2. Put the pot back over low heat and toss the vegetables around in the pot just enough to cook off their excess moisture; transfer the vegetables to the work bowl of a food processor. Add the butter and process--taking care not to overwork the mixture--just until the purée is smooth and creamy. (Alternativly, you could puree this in a blender, with a food mill, or just mash by hand) Season with salt and pepper. Keep the purée warm in the top of a double boiler over simmering water. (The purée can be made up to 6 hours ahead. Cool it, cover it with plastic wrap, pressing the wrap against the purée, and refrigerate. When you¹re ready to serve, rewarm the purée in the top of a double boiler over simmering water.)

The Celery Duo: The Celery

1 bunch celery
1/2 tablespoon extra-virgin olive oil
1 carrot, peeled, trimmed, and quartered
1 turnip, peeled, trimmed, and quartered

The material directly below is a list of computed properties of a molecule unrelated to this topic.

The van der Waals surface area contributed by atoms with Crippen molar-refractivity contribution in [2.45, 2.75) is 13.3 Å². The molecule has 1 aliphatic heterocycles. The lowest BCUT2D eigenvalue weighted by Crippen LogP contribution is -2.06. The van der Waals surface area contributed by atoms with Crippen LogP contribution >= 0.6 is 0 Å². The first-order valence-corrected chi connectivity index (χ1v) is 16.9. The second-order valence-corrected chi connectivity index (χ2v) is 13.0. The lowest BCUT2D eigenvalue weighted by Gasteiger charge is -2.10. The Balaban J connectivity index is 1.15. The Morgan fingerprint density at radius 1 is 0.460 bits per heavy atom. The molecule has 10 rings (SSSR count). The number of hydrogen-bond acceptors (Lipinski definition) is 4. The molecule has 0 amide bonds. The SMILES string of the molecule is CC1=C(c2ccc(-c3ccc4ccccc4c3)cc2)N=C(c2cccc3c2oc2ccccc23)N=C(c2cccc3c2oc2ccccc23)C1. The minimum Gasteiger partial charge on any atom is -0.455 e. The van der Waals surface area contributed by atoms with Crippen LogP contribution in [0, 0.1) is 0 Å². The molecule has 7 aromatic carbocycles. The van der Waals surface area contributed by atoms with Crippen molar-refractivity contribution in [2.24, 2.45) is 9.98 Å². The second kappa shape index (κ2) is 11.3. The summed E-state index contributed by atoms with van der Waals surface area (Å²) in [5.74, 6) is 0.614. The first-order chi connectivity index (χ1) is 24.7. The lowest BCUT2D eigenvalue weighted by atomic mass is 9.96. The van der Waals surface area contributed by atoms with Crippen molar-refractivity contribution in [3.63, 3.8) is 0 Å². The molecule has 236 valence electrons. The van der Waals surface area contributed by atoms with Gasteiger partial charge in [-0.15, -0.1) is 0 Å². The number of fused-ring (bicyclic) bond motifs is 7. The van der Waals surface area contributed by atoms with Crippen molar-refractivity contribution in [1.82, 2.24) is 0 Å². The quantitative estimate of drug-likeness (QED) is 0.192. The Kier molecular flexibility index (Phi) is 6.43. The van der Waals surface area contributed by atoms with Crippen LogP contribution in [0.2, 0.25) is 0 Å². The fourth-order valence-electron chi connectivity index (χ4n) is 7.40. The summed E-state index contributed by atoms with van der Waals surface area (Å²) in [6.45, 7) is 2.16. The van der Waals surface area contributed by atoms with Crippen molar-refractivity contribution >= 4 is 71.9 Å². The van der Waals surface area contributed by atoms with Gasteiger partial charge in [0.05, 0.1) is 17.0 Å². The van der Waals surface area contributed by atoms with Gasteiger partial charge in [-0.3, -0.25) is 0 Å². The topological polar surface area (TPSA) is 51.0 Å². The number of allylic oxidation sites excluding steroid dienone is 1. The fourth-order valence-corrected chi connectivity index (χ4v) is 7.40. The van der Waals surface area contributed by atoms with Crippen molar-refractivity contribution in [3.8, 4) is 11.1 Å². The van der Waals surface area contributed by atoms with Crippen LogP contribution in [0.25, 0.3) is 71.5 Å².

salt and freshly ground pepper
1 1/4 cups unsalted Chicken Stock or store-bought low-sodium chicken broth

1. Trim the bottom of each head of celery - but make certain the stalks remain together - then, measure 4 to 5 inches up from the bottom and cut the celery top off at that point (you¹ll be using the bottom part). Remove and discard the 3 or 4 tough outer stalks. Run a vegetable peeler over the exterior of the outer celery stalks to remove the stringy part of the vegetable, then cut each bunch of celery lengthwise into quarters. Keep close at hand.